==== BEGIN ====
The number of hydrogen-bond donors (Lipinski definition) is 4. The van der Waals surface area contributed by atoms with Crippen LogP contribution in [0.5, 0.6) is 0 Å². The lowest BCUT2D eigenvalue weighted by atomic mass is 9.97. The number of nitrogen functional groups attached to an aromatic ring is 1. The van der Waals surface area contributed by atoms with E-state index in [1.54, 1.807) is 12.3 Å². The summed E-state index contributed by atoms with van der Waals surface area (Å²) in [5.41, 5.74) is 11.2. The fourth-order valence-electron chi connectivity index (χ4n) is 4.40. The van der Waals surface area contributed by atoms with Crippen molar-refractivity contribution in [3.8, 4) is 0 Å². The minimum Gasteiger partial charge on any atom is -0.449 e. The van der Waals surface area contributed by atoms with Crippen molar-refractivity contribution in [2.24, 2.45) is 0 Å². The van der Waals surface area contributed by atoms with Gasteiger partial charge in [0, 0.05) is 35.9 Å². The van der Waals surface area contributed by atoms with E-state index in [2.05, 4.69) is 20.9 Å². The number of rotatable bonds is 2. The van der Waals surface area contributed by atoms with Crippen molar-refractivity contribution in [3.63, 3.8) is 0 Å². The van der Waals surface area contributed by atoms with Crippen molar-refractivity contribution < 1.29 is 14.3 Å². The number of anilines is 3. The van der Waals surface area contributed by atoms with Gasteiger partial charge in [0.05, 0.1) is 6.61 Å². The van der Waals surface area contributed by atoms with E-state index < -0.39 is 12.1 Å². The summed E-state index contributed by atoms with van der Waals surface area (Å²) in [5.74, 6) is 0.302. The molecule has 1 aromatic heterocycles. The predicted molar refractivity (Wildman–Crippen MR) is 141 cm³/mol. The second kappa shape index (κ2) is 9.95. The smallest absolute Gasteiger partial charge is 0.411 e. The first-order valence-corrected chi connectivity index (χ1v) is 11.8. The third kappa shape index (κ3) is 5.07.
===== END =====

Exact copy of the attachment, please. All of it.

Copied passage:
The number of hydrogen-bond donors (Lipinski definition) is 4. The van der Waals surface area contributed by atoms with Crippen LogP contribution in [0.5, 0.6) is 0 Å². The lowest BCUT2D eigenvalue weighted by atomic mass is 9.97. The number of nitrogen functional groups attached to an aromatic ring is 1. The van der Waals surface area contributed by atoms with E-state index in [1.54, 1.807) is 12.3 Å². The summed E-state index contributed by atoms with van der Waals surface area (Å²) in [5.41, 5.74) is 11.2. The fourth-order valence-electron chi connectivity index (χ4n) is 4.40. The van der Waals surface area contributed by atoms with Crippen molar-refractivity contribution in [3.8, 4) is 0 Å². The minimum Gasteiger partial charge on any atom is -0.449 e. The van der Waals surface area contributed by atoms with Crippen molar-refractivity contribution in [2.24, 2.45) is 0 Å². The van der Waals surface area contributed by atoms with Gasteiger partial charge in [0, 0.05) is 35.9 Å². The van der Waals surface area contributed by atoms with E-state index in [2.05, 4.69) is 20.9 Å². The number of rotatable bonds is 2. The van der Waals surface area contributed by atoms with Crippen molar-refractivity contribution in [3.63, 3.8) is 0 Å². The van der Waals surface area contributed by atoms with Crippen molar-refractivity contribution < 1.29 is 14.3 Å². The number of anilines is 3. The van der Waals surface area contributed by atoms with Gasteiger partial charge in [0.05, 0.1) is 6.61 Å². The van der Waals surface area contributed by atoms with E-state index < -0.39 is 12.1 Å². The summed E-state index contributed by atoms with van der Waals surface area (Å²) in [5.74, 6) is 0.302. The molecule has 1 aromatic heterocycles. The predicted molar refractivity (Wildman–Crippen MR) is 141 cm³/mol. The second kappa shape index (κ2) is 9.95. The smallest absolute Gasteiger partial charge is 0.411 e. The first-order valence-corrected chi connectivity index (χ1v) is 11.8. The third kappa shape index (κ3) is 5.07.